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Moon in Gemini, radiant of Geminid meteors, on December 8


Tonight for December 8, 2014

Tonight, the big and bright waning gibbous moon shines directly in front of the constellation Gemini the Twins, the radiant point for the Geminid meteor shower. Our chart today shows the view in the east-northeast sky for about three hours after sunset.

Gemini’s two brightest stars are Castor and Pollux. They shine quite close to the moon tonight. The star Castor pretty much aligns with the radiant point of the Geminid meteor shower, which is going on right now and is expected to peak in activity on the nights of December 12-13 and 13-14.

Fortunately, the Geminid meteor shower will be at its best this coming weekend, featuring 50 or more meteors per hour in a dark sky. The waning gibbous and last quarter moon on the weekend won’t be nearly as obtrusive as tonight’s moon. Friday and Saturday evenings will present moon-free skies for meteor watching, so start observing the Geminid meteors around 9 p.m. The Geminids fall most prolifically in the wee hours after midnight, centered around 2 a.m. local time. Although the moon will be up in the morning hours, the Gemind meteors are often bright and a good number of them can be expected to overcome the light of the moon.

Radiant point for December’s meteor shower

Castor and Pollux, the Twin Brothers of Greek mythology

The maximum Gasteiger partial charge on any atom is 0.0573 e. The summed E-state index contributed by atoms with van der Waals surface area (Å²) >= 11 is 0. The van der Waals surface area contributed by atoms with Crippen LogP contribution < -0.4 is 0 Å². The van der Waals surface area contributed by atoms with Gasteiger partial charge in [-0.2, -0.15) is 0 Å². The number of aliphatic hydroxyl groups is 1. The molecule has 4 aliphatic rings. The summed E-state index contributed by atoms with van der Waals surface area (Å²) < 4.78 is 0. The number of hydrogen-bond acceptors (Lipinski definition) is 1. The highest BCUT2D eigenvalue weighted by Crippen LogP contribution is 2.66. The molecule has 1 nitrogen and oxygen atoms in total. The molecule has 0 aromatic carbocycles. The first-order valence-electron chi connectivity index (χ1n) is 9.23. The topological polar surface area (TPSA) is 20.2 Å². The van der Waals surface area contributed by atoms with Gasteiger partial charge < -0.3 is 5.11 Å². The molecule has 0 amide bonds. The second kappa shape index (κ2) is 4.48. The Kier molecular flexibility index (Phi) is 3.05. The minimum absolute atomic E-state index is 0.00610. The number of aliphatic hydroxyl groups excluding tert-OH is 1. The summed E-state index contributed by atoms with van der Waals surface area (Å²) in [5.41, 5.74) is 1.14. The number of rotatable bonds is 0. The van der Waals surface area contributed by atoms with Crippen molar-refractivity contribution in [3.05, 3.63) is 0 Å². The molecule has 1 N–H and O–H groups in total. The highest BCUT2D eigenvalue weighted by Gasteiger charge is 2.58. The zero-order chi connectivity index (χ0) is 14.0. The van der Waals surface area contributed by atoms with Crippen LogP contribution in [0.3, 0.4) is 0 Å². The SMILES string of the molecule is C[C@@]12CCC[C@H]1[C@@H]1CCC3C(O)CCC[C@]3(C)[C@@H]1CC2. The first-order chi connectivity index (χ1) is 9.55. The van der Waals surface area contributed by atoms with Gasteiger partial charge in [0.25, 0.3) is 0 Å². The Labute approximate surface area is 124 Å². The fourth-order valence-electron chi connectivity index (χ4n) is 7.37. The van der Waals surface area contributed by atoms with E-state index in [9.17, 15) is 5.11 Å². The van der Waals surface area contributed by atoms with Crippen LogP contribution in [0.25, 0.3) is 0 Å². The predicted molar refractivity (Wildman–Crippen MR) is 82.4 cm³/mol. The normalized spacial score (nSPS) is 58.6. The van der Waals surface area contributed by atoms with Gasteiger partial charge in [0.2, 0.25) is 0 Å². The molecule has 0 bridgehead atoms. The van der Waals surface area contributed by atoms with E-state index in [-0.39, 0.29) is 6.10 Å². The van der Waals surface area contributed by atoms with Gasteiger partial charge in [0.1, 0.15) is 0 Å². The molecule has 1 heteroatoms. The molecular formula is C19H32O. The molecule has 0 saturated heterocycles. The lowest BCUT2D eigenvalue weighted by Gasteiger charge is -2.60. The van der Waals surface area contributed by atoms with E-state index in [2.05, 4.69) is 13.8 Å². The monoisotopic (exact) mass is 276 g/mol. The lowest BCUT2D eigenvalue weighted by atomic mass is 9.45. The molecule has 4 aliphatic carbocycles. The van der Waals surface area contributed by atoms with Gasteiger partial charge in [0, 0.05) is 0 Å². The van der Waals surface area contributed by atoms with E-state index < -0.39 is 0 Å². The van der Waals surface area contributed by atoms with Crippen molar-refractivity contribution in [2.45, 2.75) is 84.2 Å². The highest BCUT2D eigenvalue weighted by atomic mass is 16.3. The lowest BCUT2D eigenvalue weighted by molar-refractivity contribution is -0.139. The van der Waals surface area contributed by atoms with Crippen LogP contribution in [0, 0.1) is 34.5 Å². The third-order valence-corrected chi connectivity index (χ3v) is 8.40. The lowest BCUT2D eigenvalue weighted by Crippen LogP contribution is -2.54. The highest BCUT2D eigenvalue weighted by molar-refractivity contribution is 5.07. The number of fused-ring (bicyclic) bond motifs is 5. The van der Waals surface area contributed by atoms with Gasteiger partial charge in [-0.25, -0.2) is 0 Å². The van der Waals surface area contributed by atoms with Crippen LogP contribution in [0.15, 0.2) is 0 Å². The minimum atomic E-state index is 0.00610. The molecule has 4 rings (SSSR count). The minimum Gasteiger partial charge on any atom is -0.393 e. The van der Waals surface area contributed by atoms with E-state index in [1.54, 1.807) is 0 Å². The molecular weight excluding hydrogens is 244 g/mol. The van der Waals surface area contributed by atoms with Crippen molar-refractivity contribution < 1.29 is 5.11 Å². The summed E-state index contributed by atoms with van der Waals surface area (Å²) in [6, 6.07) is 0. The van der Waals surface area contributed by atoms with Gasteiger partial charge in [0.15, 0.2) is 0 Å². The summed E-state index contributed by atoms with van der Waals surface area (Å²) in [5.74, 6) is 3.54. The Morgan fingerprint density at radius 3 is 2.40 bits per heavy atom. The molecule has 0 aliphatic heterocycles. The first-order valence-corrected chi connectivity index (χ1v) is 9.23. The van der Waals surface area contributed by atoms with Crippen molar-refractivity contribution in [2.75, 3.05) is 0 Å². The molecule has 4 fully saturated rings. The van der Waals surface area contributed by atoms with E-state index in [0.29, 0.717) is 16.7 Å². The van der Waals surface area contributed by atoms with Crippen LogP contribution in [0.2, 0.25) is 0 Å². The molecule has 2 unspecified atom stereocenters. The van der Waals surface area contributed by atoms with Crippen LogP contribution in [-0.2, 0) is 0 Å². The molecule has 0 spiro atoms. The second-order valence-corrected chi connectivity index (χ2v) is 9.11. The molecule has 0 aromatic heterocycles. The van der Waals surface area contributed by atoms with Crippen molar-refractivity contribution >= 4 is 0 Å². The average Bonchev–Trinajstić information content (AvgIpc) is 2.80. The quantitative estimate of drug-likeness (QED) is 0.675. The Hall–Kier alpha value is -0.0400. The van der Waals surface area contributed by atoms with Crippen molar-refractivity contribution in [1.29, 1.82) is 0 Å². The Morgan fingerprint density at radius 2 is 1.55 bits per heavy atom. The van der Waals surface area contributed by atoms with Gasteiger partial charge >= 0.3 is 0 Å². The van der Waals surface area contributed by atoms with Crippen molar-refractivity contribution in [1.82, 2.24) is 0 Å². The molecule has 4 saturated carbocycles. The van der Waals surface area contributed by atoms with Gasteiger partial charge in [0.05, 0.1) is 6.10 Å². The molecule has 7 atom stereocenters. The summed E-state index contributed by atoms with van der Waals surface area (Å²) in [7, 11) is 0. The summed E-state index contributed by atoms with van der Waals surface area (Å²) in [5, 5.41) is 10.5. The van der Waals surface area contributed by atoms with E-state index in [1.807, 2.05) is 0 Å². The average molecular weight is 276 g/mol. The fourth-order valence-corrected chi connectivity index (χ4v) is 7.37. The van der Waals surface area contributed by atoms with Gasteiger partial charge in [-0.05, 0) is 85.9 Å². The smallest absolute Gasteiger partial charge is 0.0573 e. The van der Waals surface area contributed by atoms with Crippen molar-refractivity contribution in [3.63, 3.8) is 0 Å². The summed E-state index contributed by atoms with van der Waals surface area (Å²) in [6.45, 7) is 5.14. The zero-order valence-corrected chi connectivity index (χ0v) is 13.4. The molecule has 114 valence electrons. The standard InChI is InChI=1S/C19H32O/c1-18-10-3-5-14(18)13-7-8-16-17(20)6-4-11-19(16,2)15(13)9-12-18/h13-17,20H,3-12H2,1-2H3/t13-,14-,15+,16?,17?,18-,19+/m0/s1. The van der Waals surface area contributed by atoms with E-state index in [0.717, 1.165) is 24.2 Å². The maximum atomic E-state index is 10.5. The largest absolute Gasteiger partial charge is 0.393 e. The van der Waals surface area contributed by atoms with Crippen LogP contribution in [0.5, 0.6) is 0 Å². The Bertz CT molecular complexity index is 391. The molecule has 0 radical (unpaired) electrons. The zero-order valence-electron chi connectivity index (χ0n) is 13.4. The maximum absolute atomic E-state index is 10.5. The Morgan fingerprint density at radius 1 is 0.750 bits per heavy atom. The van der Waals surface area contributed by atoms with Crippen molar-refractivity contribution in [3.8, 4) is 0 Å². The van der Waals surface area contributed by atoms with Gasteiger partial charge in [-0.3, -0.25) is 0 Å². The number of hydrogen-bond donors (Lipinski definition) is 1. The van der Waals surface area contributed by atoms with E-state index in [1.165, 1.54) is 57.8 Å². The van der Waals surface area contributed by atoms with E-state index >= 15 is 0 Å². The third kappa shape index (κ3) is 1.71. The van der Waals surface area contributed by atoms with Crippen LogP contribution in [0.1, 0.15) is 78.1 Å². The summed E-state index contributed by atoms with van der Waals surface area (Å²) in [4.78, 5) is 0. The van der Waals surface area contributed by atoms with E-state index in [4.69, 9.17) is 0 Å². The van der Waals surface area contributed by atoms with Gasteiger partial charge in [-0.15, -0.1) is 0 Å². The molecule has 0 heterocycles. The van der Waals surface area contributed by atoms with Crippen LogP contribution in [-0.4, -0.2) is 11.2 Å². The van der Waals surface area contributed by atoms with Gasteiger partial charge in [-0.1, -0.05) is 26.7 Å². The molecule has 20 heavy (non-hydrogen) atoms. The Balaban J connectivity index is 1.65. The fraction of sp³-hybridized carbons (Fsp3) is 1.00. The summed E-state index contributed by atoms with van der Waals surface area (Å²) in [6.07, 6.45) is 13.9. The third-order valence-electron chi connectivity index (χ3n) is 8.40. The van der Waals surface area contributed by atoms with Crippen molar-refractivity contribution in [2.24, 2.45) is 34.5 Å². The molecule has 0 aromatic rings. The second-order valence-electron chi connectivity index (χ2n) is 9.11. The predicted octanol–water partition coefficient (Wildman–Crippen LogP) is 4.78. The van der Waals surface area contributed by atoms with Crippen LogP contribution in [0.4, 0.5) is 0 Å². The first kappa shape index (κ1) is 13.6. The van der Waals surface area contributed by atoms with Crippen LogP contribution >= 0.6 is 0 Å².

This evening, on December 8, watch for the moon and Gemini to swing westward throughout the night, for the same reason the sun moves westward during the day. It’s because the Earth rotates eastward on its axis. Therefore, all the heavenly bodies – the sun, moon, planets and stars – appear to travel westward across the sky while the Earth remains at rest. But it’s really the earth that’s doing the moving. The moon, Castor and Pollux climb high overhead after midnight, and swing into the western sky by dawn.

Photo credit: ketrin1407

According to Greek sky lore, Castor and Pollux were twin brothers, born from Leda, their mortal mother, and sired by Zeus, the immortal god. Though the brothers were united in spirit, they were divided by circumstance. Castor, the mortal, was slain in battle, leaving his immortal brother inconsolable with grief. Pollux asked Zeus to release him from immortality, so he could join his brother in the great beyond.

Today, the Gemini Twins stand together in the heavens, a testament to the redemptive power of brotherly love.